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PNP and Air Force’s “fake warrant” prank isn’t funny, it’s tone-deaf

At a time of “red-tagging” and alleged “tanim ebidensya,” an “arestoguinaldo” prank is hella tone deaf. 

Apparently the Philippine National Police (PNP)  is now pranking Filipinos using fake warrants. Dubbed “Arestoguinaldo,” members of the Cebu City Police Office and the Philippine Airforce pranked two employees of a fast food chain yesterday by issuing a fake arrest warrant and escorting them to the police car, only to reveal that it was a prank. The employees were subsequently given gifts or “aguinaldo” as part of the act.

A similar prank was done by the Land Transportation Office on December 13, with  motorists flagged down for alleged violations.  Instead of being ticketed however, they were given Christmas gifts. 

Well, maybe they’re well intentioned, but such pranks have  netizens worried, since the police have never quite lived down its rep for issuing arrest warrants (some of them unwarranted) for various offenses, including trumped-up charges.  With Oplan-Tokhang still in full force and red-tagging being the latest government tactic to stifle dissent, such pranks could easily ratchet up people’s fears and mistrust of law enforcers. The possibility of being the next target of a police operation is definitely among the worst nightmares of ordinary folk under this dispensation.  After all, how many people have already been arrested for crimes they did not commit?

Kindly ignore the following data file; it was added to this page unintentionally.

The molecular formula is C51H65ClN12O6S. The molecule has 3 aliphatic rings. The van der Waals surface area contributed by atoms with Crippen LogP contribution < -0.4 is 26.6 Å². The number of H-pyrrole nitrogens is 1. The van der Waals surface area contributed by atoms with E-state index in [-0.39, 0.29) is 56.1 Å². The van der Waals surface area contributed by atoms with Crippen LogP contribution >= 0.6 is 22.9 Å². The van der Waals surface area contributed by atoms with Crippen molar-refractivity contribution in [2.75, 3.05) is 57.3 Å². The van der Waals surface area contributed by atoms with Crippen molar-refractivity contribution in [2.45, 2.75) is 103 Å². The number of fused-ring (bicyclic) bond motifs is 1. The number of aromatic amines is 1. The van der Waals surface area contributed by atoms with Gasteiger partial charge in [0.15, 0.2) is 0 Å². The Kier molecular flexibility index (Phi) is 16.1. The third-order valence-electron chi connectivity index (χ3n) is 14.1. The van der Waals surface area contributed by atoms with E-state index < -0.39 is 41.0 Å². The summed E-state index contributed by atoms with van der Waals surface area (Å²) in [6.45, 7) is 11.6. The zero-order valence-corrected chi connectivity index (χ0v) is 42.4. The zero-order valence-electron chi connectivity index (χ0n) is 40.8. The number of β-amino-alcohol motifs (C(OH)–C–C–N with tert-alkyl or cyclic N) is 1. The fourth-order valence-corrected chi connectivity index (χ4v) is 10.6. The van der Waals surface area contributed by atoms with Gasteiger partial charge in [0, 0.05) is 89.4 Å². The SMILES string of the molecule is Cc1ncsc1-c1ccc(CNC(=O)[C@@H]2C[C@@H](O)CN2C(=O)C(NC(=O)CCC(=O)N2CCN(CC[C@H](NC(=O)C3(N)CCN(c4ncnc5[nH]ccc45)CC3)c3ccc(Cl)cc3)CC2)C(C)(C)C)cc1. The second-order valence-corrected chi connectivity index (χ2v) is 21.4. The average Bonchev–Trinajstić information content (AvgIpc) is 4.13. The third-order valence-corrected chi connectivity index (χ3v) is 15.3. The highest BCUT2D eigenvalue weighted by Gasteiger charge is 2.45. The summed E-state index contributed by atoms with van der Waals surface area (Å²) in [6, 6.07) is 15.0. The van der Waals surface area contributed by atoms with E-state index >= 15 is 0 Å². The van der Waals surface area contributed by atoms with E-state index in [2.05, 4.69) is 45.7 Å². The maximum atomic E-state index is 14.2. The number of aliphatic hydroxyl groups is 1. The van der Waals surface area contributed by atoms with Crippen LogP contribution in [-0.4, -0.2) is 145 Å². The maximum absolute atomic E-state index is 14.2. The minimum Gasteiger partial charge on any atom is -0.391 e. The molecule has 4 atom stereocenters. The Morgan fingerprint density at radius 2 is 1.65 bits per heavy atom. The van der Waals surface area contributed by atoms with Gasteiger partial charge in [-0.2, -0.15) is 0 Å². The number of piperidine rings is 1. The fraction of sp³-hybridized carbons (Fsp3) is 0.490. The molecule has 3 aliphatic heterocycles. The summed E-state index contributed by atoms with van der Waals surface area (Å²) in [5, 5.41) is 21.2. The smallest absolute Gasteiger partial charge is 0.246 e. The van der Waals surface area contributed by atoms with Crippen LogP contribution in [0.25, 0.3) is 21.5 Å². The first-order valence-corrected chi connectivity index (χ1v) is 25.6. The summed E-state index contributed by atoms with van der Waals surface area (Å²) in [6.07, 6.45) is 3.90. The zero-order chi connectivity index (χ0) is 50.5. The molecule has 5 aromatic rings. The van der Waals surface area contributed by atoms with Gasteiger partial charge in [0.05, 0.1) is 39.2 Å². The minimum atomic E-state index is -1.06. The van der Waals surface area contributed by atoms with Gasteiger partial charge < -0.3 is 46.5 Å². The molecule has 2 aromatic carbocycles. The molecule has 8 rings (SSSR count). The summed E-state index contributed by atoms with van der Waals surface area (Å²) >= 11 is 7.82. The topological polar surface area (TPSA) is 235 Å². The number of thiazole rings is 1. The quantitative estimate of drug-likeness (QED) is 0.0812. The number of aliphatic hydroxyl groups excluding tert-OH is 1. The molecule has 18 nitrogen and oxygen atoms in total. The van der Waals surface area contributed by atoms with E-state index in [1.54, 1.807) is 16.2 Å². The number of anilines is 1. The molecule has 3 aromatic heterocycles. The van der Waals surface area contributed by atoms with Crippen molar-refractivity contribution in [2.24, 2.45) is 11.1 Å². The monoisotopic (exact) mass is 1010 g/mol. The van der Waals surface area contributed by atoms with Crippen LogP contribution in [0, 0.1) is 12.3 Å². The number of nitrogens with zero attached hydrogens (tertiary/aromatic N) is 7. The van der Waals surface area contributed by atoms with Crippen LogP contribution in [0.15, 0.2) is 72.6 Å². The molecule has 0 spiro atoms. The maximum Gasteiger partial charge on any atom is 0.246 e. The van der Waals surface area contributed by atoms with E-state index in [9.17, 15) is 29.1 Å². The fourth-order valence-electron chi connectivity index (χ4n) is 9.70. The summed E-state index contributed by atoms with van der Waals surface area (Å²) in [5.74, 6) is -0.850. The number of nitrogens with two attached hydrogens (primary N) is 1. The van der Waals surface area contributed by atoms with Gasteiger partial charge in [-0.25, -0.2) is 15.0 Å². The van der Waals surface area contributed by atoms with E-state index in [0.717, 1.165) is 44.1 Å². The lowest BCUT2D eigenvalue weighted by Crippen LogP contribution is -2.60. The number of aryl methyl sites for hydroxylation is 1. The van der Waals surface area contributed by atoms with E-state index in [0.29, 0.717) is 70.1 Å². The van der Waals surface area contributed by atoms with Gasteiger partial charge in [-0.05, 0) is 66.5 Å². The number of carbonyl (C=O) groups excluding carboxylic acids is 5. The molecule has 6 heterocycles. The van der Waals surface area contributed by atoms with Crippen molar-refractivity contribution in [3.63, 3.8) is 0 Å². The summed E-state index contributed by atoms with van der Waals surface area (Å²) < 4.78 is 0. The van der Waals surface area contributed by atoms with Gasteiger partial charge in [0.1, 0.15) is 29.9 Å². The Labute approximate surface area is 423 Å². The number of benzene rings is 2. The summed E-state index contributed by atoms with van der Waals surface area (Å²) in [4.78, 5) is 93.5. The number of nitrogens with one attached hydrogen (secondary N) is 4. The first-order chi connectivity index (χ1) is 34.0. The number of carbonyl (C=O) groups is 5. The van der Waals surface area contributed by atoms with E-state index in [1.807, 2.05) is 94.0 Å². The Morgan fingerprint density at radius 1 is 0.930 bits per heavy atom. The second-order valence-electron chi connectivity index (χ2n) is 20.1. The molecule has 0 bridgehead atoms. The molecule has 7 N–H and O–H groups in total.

At the very least,  police officials can’t just go about pranking people who are busy doing their jobs and trying to earn a living in these lean times.  Playing on people’s fears and anxieties or publicly humiliating them through  fake arrest warrants just doesn’t make sense.

For an act that seems ridiculous in a heavily politicized climate such as ours, giving it a pass and saying “issa prank bro” doesn’t make it less wrong. We are living in a nation where red-tagging, tanim-ebidensya and politically motivated arrests are flooding the daily news.

Call us butt hurt, but let’s face it—it’s powerplay at best.

Read more:

We grade PNP’s pre-SONA “performances” like a true intrams judge
We have some questions about the police’s social media stalking plan
PNP condemns protesting to protect the public’s health

Photo from Inquirer.net

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JV Ardidon
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